Benefits of Racing Frequently
My cup of tea is not everyone’s cup of tea. In fact, trivial to the post I don’t drink tea, just coffee.
It’s no secret I haven’t been training like when I set my half marathon PR in February. After February, I trained and ran, but I know myself well that I’m good for a couple of PRs (if I’m lucky) a year.
April, May, and now most of June has gone around, and here we are. I want to consistently run and train again, something I rarely do over the summer. It’s hot and humid, but I want to spend all of my time outside.
Like when I set my 5k PR over two years ago, I plan to do a lot of 5ks on weekends. This is what led to my 18:13 a couple of years ago. I don’t think I was quite there in February but did run 18:29 at the Haddonfield Adrenaline 5k in March.
Many people have asked:
Why race so much? Why spend so much money on running road races?
I’ve talked about this before but I don’t have kids, and my husband and I don’t spend a lot of useless junk. I prefer experiences or good food, versus an expensive piece of clothing or whatever. In fact, my New Year Resolution was not to buy any new nonrunning clothing. So far so good.
Won’t You Get Injured?
I would like to hope not but I take at least 1, sometimes 2 days off per week. I either cross train (it’s been hiking recently) or don’t do anything.
I also take my easy runs, extremely easy. I could run 8 minute miles (extremely unlikely) or 12-minute miles, but I keep it easy and by effort. I mentioned last week I had a Garmin Vivosport which I put in timer mode. I usually run for X amount of minutes or on a route I already know the distance (then I don’t time it).
It’s Also Important to Remember a Few Things:
You’re not going to progressively get faster:
As I know and have experienced many times with racing frequently, you won’t get faster every single time you race. You shouldn’t expect too! Progress is not linear with anything. Last week I ran a 20:06 5k. It’s a great base and who knows, next 5k might be slower but I know I’m putting in the effort, miles, and consistency. A few years ago, I ran a 19:10 5k in one I was hoping to PR.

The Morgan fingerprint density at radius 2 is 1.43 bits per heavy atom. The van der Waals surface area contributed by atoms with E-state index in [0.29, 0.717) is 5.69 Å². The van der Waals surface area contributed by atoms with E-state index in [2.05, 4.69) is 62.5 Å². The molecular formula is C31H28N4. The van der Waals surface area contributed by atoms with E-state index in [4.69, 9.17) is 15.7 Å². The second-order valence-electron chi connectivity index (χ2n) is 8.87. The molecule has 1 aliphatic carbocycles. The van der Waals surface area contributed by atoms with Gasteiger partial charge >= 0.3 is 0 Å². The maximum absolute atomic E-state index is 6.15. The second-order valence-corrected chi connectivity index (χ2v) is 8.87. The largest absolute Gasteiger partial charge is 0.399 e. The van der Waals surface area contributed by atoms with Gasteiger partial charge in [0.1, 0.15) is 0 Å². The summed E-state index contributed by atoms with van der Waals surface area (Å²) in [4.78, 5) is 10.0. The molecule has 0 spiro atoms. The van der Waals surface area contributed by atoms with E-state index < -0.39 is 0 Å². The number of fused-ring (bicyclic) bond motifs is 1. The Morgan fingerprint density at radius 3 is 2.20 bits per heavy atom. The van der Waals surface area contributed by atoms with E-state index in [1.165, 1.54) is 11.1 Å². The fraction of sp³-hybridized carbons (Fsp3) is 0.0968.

Remember, at the end of the day, “it’s just running.” You will be the same person whether you logged a PR or didn’t.
Races are Hard:
If you are like me, you know you can push yourself harder at races. If I do a workout alone, it usually feels harder and more of a challenge. Running a race as a workout, allows me to push myself harder than I would alone. I usually have to watch out for mentally burning myself out from overracing.
Racing with Friends:
Since I work at a running store, I do appreciate being able to see friends or people I’ve helped in achieving their goals. It’s great to run with friends at local races and support a local cause.
Progress is Measurable:
There are many factors with a race, but you are able to see if you are progressing or not.
I like the ability to see that progress.
The Experience of Racing:
I don’t get nervous before big races. Sure I get the butterflies but I don’t nervous to fail because I know both good and bad races come with the territory. Not every race will be the best ever, but it’s those not great races that make the good ones feel…good! I know my family and friends still care about me whether I PR or not. The experience of toeing the line frequently has taught me that.
Questions for you:
Do you race often? Do you prefer too?